ESPRESSO BEANS VS COFFEE BEANS: WHAT'S THE DIFFERENCE?

Espresso Beans vs Coffee Beans

Comedian Lewis Black once joked "I like coffee because it gives me the illusion that I might be awake." And latte lovers can probably say the same about espresso.

Whichever you prefer—drip coffee or espresso—you have probably wondered about the difference. They are far more alike than you might imagine. But Common Room Roasters is here to settle the question once and for all, and clear up a few myths along the way.

Espresso Beans vs Coffee Beans

Espresso Blend vs Single Origin Coffee Summary

  Espresso Blend Single Origin Coffee
Roast Medium, medium-heavy Light, medium
Taste Balanced, depth/layers, composed to pair with milk Unique, precise, or more nuanced flavors. ie. Fruity, Chocolate, Floral.
Brewing Method Espresso machine Drip, press, pour-over percolator
Grind Very fine Coarse to fine (depending on brew method)

 

What is the Difference Between Espresso Beans and Coffee Beans?

For us at Common Room Roasters, espresso refers to the brewing method the coffee is designed for, not the roast level. This confusion often comes up when coffee beans are referred to as an “espresso roast”  which usually implies they are roasted darker, in a more "traditional" method. “Espresso beans” and coffee beans for filter brewing methods are actually the same type of beans and all coffee beans can be used for espresso, some better than others of course. 

Coffee beans found in espresso blends and single origin coffees are both made from the seed of the coffee plant and until the beans are processed by roasters, there is no actual difference. At Common Room Roasters, we roast beans for espresso blends similarly to coffee beans in our Single Origin coffees. Plus many Single Origin coffees work wonderfully as espresso, especially if you are looking for a shot of espresso or a long black that highlights unique flavors or notes of a Single Origin coffee.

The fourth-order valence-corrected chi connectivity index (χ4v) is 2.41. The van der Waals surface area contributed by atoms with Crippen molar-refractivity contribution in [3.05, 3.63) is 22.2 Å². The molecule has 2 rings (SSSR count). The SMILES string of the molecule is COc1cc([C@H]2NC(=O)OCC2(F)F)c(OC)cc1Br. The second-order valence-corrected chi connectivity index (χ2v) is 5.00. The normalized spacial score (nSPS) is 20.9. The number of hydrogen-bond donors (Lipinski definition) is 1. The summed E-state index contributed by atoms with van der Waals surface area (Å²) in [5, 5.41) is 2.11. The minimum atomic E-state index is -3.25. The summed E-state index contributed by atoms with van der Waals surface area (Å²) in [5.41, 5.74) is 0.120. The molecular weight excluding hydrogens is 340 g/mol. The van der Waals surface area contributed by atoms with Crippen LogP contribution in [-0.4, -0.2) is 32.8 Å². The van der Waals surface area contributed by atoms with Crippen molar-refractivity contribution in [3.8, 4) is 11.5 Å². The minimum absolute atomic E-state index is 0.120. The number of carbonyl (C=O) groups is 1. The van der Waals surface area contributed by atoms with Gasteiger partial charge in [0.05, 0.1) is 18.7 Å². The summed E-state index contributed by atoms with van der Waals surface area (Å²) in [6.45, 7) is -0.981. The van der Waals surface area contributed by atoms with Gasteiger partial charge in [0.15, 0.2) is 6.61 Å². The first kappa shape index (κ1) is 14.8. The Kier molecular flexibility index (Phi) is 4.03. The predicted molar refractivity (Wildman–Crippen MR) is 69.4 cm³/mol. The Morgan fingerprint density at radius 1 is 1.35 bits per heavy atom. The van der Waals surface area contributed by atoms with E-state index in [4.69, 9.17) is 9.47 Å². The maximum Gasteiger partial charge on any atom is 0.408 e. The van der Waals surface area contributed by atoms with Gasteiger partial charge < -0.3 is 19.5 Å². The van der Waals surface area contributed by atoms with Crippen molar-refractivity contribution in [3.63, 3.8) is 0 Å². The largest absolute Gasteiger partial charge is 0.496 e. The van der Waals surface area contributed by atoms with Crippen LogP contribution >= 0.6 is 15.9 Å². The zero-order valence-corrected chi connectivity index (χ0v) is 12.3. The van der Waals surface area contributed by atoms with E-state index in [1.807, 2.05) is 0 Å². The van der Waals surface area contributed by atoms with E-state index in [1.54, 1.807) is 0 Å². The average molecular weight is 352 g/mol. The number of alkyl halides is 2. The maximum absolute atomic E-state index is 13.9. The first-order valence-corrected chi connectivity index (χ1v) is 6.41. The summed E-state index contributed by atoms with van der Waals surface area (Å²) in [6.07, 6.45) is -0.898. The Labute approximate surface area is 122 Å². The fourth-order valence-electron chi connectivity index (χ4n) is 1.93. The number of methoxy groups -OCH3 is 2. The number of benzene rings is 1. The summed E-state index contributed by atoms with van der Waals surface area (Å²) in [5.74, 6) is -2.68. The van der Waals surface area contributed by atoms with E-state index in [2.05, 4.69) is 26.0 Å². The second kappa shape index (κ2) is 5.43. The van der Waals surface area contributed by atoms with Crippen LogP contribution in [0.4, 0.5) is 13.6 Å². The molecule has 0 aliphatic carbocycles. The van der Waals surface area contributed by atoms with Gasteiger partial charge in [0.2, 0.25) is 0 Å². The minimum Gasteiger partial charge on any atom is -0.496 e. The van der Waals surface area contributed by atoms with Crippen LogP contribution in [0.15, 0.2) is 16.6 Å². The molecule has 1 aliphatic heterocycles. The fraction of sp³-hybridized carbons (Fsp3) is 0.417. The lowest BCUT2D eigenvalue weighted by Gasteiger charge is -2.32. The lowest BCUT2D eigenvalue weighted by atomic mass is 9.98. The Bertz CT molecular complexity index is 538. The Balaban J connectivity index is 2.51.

It’s kind of like how lemonade and lemon squares can both be made with the same lemons. The difference is in the preparation or in this case, the brewing method and specific beverage being made.

Before we talk about the differences in preparation, though, let’s answer a really commonly confused question…

Do Espresso Beans Have More Caffeine?

No, filter coffee beans and espresso beans have practically the same amount of caffeine.  In fact, a serving of drip coffee has a slightly higher amount of caffeine than a serving of espresso.

The misconception comes from the concentration of caffeine once the beans are brewed. Espresso is more concentrated, so you get about as much caffeine from a 1-ounce espresso shot as you do from an 8-ounce mug of coffee.

Another misconception comes from the idea that the darker the beans are roasted, the stronger the coffee. Darker roasted coffee will usually have less caffeine than the same coffee that is roasted light or medium because the caffeine gets “cooked” off during the roasting process. The coffee itself may taste “roasty” or fuller in body but that is not related to the strength or caffeine level.

Espresso Beans vs Filter Coffee Beans: 4 Distinguishing Features

So if the two beverages are prepared from the same beans of the same plant, how do you end up with different drinks? The answer can lie in the roast but it can also be found in the brewing method used … 

Espresso vs Filter Coffee Roast